and working in banking
until 1341, but meanwhile deciding to be a writer. During this period
he made the acquaintance with
the royal librarian, Paolo da Perugia, the Florentine mathematician
Paolo dell'Abbaco, the astrologer Andalò del Negro, and other
intellectuals. In an often cited passage of Genealogia deorum gentilium,
Boccaccio asserted that his father's fruitless attemps to shake
him out of his attachment to literature had the disastrous result that
he "turned out neither a business man, nor a canon-lawyer, and missed
being a good poet besides" (Boccaccio on Poetry, translated by
Charles G. Osgood, 1954).
While in Naples he
had or imagined a love affair with a noblewoman, the "Fiammetta"
(Little Flame) of his 1343 novel. She
has been identified with Maria d'Aquino, illegitimate daughter of King
Robert, whose court Boccaccio frequented between 1328 and 13440. Many
critics have questioned the probability of their love affair, but like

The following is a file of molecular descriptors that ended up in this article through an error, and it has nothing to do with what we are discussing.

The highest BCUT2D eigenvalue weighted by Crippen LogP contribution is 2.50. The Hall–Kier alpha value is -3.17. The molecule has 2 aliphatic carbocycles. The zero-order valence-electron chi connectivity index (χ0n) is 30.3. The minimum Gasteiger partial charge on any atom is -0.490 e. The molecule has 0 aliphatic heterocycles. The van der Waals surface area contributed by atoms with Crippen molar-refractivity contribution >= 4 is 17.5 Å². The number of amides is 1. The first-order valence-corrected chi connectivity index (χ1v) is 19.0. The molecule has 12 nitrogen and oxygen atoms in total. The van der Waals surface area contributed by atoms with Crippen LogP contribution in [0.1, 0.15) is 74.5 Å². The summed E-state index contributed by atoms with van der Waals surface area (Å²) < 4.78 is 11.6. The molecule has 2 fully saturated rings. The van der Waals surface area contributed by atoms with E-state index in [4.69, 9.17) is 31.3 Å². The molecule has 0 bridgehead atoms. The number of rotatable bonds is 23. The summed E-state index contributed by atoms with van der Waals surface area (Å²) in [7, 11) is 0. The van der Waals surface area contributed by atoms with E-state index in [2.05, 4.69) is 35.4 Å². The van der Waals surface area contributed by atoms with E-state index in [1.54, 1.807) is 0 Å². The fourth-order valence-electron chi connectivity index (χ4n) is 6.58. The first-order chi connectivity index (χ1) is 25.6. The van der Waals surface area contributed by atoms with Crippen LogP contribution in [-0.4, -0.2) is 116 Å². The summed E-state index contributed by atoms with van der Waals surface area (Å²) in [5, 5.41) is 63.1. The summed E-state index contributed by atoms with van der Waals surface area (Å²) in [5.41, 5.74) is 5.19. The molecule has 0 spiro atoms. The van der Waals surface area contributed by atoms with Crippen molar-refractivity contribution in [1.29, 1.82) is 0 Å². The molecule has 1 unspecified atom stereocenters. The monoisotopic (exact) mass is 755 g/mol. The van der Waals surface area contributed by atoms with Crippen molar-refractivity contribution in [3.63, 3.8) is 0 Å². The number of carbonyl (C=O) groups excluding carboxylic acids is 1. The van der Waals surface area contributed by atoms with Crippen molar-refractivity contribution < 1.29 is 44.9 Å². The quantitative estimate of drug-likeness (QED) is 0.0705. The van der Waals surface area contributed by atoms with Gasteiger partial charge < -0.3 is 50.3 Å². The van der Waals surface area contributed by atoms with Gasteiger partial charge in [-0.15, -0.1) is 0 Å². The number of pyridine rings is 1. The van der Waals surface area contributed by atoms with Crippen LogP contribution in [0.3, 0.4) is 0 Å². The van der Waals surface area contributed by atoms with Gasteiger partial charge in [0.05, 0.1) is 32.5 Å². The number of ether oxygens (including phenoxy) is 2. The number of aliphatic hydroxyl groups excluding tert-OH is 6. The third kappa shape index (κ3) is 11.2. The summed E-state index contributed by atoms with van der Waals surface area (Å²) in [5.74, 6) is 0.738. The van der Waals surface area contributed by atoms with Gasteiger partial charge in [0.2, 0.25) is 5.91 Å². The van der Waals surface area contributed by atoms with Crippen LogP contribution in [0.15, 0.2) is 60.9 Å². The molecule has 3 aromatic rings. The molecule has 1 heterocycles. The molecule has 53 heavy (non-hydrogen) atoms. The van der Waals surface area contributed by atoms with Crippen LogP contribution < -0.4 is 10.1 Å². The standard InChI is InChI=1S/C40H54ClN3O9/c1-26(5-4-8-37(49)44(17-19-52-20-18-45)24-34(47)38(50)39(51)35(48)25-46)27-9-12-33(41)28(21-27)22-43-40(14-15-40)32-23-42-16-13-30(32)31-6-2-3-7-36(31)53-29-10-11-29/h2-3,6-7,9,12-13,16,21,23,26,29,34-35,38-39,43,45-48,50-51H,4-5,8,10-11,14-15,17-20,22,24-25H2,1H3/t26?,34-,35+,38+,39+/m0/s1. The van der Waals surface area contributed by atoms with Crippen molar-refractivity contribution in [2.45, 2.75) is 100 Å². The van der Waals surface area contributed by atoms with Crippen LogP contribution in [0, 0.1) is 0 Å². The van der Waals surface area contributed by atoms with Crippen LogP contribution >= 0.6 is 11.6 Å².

Dante's Beatrice or Petrarch's Laura, she served as his Muse. Boccaccio
never married but he fathered at least five natural children. In the Decameron, she is one of the
characters who tell stories. Much of Boccaccio's early work there was
in the form of
romances in prose and verse. Il
filostrato (The Filostrato), of about 1335, is the story of
Troilus and Cressada in terza rima.
Later he moved away from the allegorical and figurative style of his
early romances, pastorals and poems.
Due to financial setbacks, Boccaccio returned with his father
to Florence in winter of 1340-1341,
occupied some minor official posts and was there during the Black